$1.5m bonus for RBS boss sparks row
London, January 28, 2012
The awarding of a reduced bonus just short of £1 million to the boss of state-rescued Royal Bank of Scotland (RBS) has sparked heavy criticism as Britain teeters on the brink of recession.
RBS announced that boss Stephen Hester had been awarded an annual bonus of £963,000 ($1.5 million).
But the fact that it was less than half the £2m he was given a year earlier failed to dent criticism of the payout.
The award was underneath the £1m figure reportedly sought by Prime Minister David Cameron and because the payout is in shares and deferred until 2014, the value could go either up or down.
However, with the state-controlled bank struggling to recover, legislators and other key officials hit out at Hester's award, which comes as Britain sits on the brink of recession amid painful austerity cuts from the coalition government.
Trade union leaders also blasted the bonus, coming after RBS has slashed tens of thousands of jobs since its rescue at the height of the global financial crisis in 2008. The lender is now 82 per cent owned by the state.
Opposition Labour party leader Ed Miliband said Cameron should have stopped the bonus.
"This is a terrible failure of leadership by the prime minister. He's been promising for months action against excessive bonuses, executive pay, and now he's nodded through a million-pound bonus," Miliband told Sky News.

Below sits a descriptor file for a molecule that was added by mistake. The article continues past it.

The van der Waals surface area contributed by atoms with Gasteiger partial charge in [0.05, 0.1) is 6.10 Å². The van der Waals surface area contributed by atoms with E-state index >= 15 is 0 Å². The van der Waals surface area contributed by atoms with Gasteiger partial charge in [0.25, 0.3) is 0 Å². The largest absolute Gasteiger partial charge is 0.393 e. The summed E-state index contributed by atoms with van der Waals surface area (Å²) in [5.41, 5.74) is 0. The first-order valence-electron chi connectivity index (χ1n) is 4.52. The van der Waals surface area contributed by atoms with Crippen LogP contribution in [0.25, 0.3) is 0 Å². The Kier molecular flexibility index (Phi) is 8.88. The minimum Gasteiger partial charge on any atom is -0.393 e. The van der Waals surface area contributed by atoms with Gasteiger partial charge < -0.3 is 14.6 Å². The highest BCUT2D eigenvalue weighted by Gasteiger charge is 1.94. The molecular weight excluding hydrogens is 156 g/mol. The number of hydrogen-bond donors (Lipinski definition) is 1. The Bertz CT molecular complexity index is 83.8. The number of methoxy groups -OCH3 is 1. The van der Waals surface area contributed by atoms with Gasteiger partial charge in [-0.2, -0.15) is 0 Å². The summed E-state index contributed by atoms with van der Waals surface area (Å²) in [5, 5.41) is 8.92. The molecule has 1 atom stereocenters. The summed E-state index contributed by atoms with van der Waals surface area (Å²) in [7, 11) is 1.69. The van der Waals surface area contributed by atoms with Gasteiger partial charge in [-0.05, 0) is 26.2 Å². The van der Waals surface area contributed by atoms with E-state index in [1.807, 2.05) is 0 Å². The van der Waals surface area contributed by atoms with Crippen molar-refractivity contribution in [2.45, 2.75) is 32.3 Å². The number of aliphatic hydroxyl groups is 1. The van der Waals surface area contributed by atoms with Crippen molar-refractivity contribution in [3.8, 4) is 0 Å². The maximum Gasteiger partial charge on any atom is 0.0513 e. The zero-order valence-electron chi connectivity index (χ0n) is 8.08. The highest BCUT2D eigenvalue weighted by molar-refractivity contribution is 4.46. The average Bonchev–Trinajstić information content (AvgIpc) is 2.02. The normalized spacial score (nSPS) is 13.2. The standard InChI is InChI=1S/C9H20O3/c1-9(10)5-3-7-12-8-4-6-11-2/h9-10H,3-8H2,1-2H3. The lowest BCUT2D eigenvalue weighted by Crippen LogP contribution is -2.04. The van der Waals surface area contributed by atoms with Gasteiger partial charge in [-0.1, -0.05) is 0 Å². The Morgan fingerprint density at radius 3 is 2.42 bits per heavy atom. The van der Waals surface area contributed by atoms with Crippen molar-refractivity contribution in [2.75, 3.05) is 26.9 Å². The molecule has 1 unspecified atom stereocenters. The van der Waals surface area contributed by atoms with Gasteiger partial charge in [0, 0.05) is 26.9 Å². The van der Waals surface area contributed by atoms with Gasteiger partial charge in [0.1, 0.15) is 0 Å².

"He must now explain, not least to the British people, why he has allowed this to happen."
RBS defended the size of the bonus, which will be paid on top of Hester's annual salary of £1.2m.
According to the BBC, the government agreed to the bonus, fearing that a veto would have triggered the resignation of Hester and much of the RBS board.
RBS has slashed almost 34,000 jobs since the bailout in October 2008.
Lloyds Banking Group, which is 41pc owned by the state after it too received a bailout, revealed that its boss Antonio Horta-Osorio had declined his 2011 annual bonus.-Reuters